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    Jul. 20, 2010
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    Texarkana, AR
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    S1969, as I recall it doesn't take a lot of wind to power a home windmill. Here's a link you might want to look at www.obrockwindmills.com



  8. #28
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    Mar. 8, 2004
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    Baltimore, MD
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    Well if the aftermath includes no power then I hope I am not one of the survivors. I may be a tough horsewoman but I am no pioneer woman! These past few days illustrate the fact that you can't go back to a time without creature comforts.


    1 members found this post helpful.

  9. #29
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    Jul. 20, 2010
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    Texarkana, AR
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    I hear you Laurierace. I think its been 12 or 13 years ago, when we had a ginormous ice storm that began on Christmas day. We were without power for 2 weeks. We bought bottled water to drink and cook with, caught run off from the melting ice/snow to wash with and if you wanted to flush, you had to go to the bayou behin the house and fill up a bucket. We had a generator to run the pellet stove, one lamp and the TV but since the well is some distance from the house, no water. After a couple of days I was ready to be "voted off the island". When the power crews showed up, I was ready to kiss them. Nothing like being without power to make you appreciate a hot shower.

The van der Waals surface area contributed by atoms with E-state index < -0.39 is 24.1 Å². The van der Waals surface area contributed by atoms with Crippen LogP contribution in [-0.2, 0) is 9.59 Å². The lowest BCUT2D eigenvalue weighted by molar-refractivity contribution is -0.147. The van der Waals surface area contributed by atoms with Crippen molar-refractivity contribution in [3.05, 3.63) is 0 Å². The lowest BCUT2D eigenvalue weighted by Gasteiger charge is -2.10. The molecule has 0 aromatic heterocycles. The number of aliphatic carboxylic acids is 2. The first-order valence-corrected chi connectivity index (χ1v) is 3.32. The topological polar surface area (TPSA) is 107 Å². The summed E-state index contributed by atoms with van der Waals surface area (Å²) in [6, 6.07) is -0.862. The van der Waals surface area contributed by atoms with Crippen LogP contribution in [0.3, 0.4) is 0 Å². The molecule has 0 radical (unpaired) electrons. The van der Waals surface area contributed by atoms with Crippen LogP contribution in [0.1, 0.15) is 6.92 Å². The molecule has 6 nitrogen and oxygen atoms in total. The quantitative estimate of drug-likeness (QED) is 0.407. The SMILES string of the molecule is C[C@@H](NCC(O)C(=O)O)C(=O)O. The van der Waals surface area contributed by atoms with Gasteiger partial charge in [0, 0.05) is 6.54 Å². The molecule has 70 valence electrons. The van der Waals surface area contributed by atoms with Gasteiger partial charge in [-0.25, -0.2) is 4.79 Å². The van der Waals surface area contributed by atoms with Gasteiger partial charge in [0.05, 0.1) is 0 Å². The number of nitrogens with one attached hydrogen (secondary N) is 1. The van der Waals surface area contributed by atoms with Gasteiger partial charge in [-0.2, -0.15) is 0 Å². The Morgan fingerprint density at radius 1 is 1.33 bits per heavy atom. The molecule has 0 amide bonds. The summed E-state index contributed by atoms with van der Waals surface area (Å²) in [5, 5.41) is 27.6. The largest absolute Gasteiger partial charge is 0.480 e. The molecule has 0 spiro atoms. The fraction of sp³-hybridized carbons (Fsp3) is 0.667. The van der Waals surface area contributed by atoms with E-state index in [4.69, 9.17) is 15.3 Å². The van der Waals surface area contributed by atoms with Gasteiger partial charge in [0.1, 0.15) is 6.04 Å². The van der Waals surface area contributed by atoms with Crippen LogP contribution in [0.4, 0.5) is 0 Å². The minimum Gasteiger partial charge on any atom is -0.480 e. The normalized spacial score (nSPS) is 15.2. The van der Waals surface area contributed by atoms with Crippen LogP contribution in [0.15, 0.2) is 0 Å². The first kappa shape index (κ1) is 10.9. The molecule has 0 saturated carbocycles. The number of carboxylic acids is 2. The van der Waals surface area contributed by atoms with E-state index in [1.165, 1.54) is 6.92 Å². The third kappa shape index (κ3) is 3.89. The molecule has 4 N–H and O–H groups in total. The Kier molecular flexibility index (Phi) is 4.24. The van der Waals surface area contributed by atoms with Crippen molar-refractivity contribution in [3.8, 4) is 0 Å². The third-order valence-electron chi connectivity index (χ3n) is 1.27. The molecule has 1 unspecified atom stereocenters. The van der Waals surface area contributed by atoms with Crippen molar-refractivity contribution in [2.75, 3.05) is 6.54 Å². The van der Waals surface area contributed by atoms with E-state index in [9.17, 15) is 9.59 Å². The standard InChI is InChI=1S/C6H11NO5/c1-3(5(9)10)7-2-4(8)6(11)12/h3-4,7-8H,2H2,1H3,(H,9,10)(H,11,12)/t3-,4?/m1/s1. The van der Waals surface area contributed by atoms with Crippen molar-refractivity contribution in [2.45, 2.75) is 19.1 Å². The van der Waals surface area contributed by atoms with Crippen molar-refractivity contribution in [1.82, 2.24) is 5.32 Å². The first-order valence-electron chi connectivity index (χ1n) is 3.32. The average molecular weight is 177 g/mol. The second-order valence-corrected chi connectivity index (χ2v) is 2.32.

10. #30
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    May. 8, 2006
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    Northern Indiana
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    Personally, if the world digresses to a point where people would have to live in underground bunkers for 10 years, I'm not sure I'd want to be alive anyway.....I mean, I wouldn't want to die an untimely death....but seriously, living underground (no internet!!!) would be boring as hell lol
    To be loved by a horse should fill us with awe, for we hath not deserved it.



  11. #31
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    Oct. 12, 2001